Based on the media coverage so far, the 2016 Republican and Democratic national conventions are looking to be among the most divisive and controversial in over fifty years. In this guest post, Craig J. Peariso—author of Radical Theatrics: Put-Ons, Politics, and the Sixties—revisits the 1968 Democratic National Convention in Chicago and how it might inform this month’s events.
At the turn of 1968, Abbie and Anita Hoffman, Jerry Rubin, Nancy Kurshan, Paul Krassner, and Ed Sanders began making plans to hold a music festival as something of a counterpoint to the Democratic National Convention in Chicago that summer. It would be a “Festival of Life,” as they called it, in opposition to the Democratic “Party of Death.” The friends envisioned rock bands playing as America’s youth demonstrated not just their opposition to the war, but the version of liberation that the counterculture offered. To bring young people to Chicago, they would call their sponsoring organization the Youth International Party, a name that stressed their core constituency, of course, but also served as a bit of a pun. For those accustomed to traditional Party politics, the name would sound somewhat official, but for those who weren’t interested in politics-as-usual, the word “Party” could be read differently. Much as the mainstream political Parties tended to involve drudgery and compromise, the Festival of Life and the Youth International Party would be about celebration, a fact the group emphasized in the preferred way of pronouncing their acronym: Y.I.P. became “Yippie!”
Puns and doubled meanings were the cornerstone of Yippie’s political actions. The organization would make a name for itself by tweaking the forms of radicalism most often covered in television newscasts, stealing airtime, as Abbie Hoffman explained, to broadcast “commercials for the revolution.” Thus, in the months leading up to the Festival of Life, they staged actions for the media and made absurd public threats to the city of Chicago and the Democratic Party – suggesting possession of a drug that could supposedly be administered to police via water pistol rendering them instantly, uncontrollably aroused, warning that their operatives would spike the city’s water supply with LSD or seduce Party delegates, etc. – leaving some with the sense that an invasion by countercultural terrorists was imminent and others with an incredible curiosity. Just what would this Festival look like?
What the Festival of Life ultimately looked like, of course, is well known. Famously described as a “police riot” by the Walker Report, the week was marked by chaos. Many of those who came to Chicago to participate in the celebration left with serious injuries after the police, on edge thanks to the rhetoric not only of the Yippies, but also that of their own Mayor Richard Daley, took it upon themselves to rid the city of anyone they thought looked like a potential rabble rouser. And while many people placed at least a portion of the blame for the riot on the Yippies, saying that their hyperbolic pronouncements had ultimately set the stage for the melee, I am nevertheless asked, virtually every time I speak on the group in public, if I see anything similar on the horizon from contemporary activists, if I think there will be another organization like the Yippies coming together to protest, say, the Democratic National Convention. After all, we find ourselves faced once again with a Democratic party waging wars throughout the Global South, and, not coincidently, the last year has seen the rise of a significant challenge to that Party’s policies led by younger Americans. Does it not seem as though there is the potential for a group like the Yippies to lead a major protest to the official nomination of Hillary Clinton?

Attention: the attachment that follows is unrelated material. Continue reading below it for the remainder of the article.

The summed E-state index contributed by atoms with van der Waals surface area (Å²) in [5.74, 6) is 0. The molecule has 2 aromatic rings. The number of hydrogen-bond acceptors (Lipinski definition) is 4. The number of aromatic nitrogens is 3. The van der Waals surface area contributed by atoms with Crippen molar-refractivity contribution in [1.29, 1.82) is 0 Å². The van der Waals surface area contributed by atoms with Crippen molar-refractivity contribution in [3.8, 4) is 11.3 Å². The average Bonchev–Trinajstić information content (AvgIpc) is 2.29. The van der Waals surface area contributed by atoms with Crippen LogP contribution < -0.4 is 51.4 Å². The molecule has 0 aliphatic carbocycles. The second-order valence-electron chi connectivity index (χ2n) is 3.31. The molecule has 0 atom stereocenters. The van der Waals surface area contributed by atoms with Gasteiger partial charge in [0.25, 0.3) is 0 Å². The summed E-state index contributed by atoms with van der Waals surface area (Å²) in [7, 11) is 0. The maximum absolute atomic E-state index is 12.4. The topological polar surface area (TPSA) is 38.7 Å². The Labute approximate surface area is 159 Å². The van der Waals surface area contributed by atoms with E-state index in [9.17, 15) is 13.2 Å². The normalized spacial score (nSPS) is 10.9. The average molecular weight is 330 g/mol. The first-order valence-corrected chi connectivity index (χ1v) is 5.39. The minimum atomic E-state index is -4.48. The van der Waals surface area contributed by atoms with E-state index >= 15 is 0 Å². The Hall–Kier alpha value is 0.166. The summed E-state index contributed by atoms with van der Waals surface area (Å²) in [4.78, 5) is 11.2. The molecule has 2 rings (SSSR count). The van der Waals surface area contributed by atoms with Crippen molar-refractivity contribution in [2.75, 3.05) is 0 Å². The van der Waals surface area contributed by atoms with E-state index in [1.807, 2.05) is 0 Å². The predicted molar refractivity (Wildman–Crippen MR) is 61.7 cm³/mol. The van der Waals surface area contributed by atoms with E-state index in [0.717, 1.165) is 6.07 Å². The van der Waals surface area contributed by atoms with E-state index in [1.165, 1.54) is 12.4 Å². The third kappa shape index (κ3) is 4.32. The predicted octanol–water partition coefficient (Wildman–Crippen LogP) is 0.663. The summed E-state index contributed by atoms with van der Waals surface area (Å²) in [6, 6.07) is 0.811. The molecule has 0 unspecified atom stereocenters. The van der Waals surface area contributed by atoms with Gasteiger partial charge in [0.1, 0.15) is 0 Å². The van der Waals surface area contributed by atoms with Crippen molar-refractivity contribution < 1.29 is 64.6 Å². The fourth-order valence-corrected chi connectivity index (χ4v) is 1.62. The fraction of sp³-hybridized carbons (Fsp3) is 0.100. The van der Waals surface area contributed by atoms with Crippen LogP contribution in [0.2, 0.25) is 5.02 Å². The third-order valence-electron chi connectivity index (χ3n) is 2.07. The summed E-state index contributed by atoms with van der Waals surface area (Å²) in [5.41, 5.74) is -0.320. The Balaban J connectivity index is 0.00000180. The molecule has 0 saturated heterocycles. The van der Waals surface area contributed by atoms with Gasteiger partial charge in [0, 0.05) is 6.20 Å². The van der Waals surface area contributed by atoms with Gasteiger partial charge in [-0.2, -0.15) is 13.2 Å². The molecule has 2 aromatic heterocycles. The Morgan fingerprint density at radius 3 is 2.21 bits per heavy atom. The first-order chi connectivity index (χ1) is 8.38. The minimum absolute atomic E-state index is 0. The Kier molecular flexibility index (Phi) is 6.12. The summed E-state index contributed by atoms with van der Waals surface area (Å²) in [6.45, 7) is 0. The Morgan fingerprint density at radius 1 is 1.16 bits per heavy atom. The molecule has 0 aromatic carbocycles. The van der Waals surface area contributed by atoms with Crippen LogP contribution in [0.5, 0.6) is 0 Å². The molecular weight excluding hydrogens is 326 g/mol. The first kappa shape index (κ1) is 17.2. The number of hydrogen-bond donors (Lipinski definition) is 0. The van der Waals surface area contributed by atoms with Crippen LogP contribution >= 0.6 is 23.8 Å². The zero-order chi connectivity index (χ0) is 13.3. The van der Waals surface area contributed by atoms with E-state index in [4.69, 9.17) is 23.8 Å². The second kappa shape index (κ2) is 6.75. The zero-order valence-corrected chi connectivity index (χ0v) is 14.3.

My response to this question is that of course there will be major protests of both Parties’ conventions. A quick internet search can connect anyone with groups rallying protestors to Cleveland and Philadelphia. Will their tactics mirror those of the Yippies? It’s doubtful. And while some would attribute this to the increasing savvy and skepticism of journalists, the pranks carried out by groups like the Yes Men suggest one should proceed with caution on that front. Instead, perhaps, we should remember that the Yippies’ preferred tactic was to embody and embellish the stereotypes others had used to demonize young activists. They exaggerated those clichés to address not only the injustices they decried, but the challenges facing anyone hoping to articulate meaningful dissent in the age of mass media. With the current race, marked as it is by the instrumentalization of fear on both the left and the right – “Not Trump” vs. “Not the terrorists/immigrants/socialists/gun haters/Black Lives Matter activists/etc.” – there seems precious little room for the creative redeployment of stereotypes. With each side committed to condemning one caricature while simultaneously embodying another, put-ons like the Yippies’ would likely struggle to register. My point is not that we should pull back and attempt to speak “authentically” – Hoffman’s advice that there are “no rules, only images” is as relevant today as it has ever been – but that the formulation of dissent must remain mindful of its historical context.
Craig J. Peariso is associate professor of art history at Boise State University.